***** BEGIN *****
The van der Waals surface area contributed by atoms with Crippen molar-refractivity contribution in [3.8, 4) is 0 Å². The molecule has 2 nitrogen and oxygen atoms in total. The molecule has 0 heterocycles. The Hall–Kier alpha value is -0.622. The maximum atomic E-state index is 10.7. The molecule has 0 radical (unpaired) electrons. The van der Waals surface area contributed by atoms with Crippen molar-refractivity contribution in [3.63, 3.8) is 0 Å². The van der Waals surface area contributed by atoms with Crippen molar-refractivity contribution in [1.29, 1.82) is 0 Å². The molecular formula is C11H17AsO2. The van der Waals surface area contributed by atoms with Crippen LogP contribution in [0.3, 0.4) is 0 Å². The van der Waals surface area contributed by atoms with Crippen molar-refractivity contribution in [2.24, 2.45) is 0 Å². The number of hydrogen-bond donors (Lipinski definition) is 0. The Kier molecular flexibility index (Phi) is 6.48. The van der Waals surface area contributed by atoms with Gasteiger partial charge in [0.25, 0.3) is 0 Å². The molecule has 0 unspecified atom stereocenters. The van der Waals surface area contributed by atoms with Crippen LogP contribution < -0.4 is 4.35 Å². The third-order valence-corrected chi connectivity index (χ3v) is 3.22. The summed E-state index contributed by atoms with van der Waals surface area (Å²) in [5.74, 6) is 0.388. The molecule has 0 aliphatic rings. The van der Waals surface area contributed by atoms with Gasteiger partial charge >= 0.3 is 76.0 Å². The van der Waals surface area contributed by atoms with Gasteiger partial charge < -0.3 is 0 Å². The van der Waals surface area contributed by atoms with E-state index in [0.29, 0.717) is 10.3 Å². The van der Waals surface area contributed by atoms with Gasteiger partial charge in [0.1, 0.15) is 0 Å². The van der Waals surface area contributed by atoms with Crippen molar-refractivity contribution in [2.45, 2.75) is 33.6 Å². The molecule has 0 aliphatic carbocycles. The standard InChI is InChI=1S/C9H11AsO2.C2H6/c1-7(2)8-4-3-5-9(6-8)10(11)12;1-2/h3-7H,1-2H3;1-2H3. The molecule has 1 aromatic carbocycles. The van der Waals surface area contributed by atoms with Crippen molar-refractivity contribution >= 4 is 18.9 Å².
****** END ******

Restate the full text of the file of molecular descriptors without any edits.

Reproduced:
The van der Waals surface area contributed by atoms with Crippen molar-refractivity contribution in [3.8, 4) is 0 Å². The molecule has 2 nitrogen and oxygen atoms in total. The molecule has 0 heterocycles. The Hall–Kier alpha value is -0.622. The maximum atomic E-state index is 10.7. The molecule has 0 radical (unpaired) electrons. The van der Waals surface area contributed by atoms with Crippen molar-refractivity contribution in [3.63, 3.8) is 0 Å². The van der Waals surface area contributed by atoms with Crippen molar-refractivity contribution in [1.29, 1.82) is 0 Å². The molecular formula is C11H17AsO2. The van der Waals surface area contributed by atoms with Crippen LogP contribution in [0.3, 0.4) is 0 Å². The van der Waals surface area contributed by atoms with Crippen molar-refractivity contribution in [2.24, 2.45) is 0 Å². The number of hydrogen-bond donors (Lipinski definition) is 0. The Kier molecular flexibility index (Phi) is 6.48. The van der Waals surface area contributed by atoms with Gasteiger partial charge in [0.25, 0.3) is 0 Å². The molecule has 0 unspecified atom stereocenters. The van der Waals surface area contributed by atoms with Crippen LogP contribution < -0.4 is 4.35 Å². The third-order valence-corrected chi connectivity index (χ3v) is 3.22. The summed E-state index contributed by atoms with van der Waals surface area (Å²) in [5.74, 6) is 0.388. The molecule has 0 aliphatic rings. The van der Waals surface area contributed by atoms with Gasteiger partial charge >= 0.3 is 76.0 Å². The van der Waals surface area contributed by atoms with Gasteiger partial charge < -0.3 is 0 Å². The van der Waals surface area contributed by atoms with E-state index in [0.29, 0.717) is 10.3 Å². The van der Waals surface area contributed by atoms with Gasteiger partial charge in [0.1, 0.15) is 0 Å². The van der Waals surface area contributed by atoms with Crippen molar-refractivity contribution in [2.45, 2.75) is 33.6 Å². The molecule has 0 aliphatic carbocycles. The standard InChI is InChI=1S/C9H11AsO2.C2H6/c1-7(2)8-4-3-5-9(6-8)10(11)12;1-2/h3-7H,1-2H3;1-2H3. The molecule has 1 aromatic carbocycles. The van der Waals surface area contributed by atoms with Crippen molar-refractivity contribution >= 4 is 18.9 Å².